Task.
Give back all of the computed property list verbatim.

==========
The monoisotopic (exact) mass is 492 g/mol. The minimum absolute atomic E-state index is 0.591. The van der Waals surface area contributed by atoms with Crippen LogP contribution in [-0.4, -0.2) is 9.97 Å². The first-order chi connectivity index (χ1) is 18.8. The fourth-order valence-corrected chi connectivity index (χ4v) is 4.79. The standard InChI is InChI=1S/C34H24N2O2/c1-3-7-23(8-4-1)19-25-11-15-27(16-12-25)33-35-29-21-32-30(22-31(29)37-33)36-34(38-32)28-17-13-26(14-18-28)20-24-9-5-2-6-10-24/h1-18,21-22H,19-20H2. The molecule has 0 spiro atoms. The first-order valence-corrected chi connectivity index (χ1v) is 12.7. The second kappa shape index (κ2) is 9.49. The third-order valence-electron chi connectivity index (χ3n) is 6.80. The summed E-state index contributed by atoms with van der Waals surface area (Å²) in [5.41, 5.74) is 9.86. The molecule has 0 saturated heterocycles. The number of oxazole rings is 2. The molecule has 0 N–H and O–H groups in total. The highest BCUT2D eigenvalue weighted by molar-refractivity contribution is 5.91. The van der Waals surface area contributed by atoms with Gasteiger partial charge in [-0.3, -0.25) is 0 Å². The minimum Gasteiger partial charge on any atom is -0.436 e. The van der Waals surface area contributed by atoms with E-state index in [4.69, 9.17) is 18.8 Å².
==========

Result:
The monoisotopic (exact) mass is 492 g/mol. The minimum absolute atomic E-state index is 0.591. The van der Waals surface area contributed by atoms with Crippen LogP contribution in [-0.4, -0.2) is 9.97 Å². The first-order chi connectivity index (χ1) is 18.8. The fourth-order valence-corrected chi connectivity index (χ4v) is 4.79. The standard InChI is InChI=1S/C34H24N2O2/c1-3-7-23(8-4-1)19-25-11-15-27(16-12-25)33-35-29-21-32-30(22-31(29)37-33)36-34(38-32)28-17-13-26(14-18-28)20-24-9-5-2-6-10-24/h1-18,21-22H,19-20H2. The molecule has 0 spiro atoms. The first-order valence-corrected chi connectivity index (χ1v) is 12.7. The second kappa shape index (κ2) is 9.49. The third-order valence-electron chi connectivity index (χ3n) is 6.80. The summed E-state index contributed by atoms with van der Waals surface area (Å²) in [5.41, 5.74) is 9.86. The molecule has 0 saturated heterocycles. The number of oxazole rings is 2. The molecule has 0 N–H and O–H groups in total. The highest BCUT2D eigenvalue weighted by molar-refractivity contribution is 5.91. The van der Waals surface area contributed by atoms with Gasteiger partial charge in [-0.3, -0.25) is 0 Å². The minimum Gasteiger partial charge on any atom is -0.436 e. The van der Waals surface area contributed by atoms with E-state index in [4.69, 9.17) is 18.8 Å².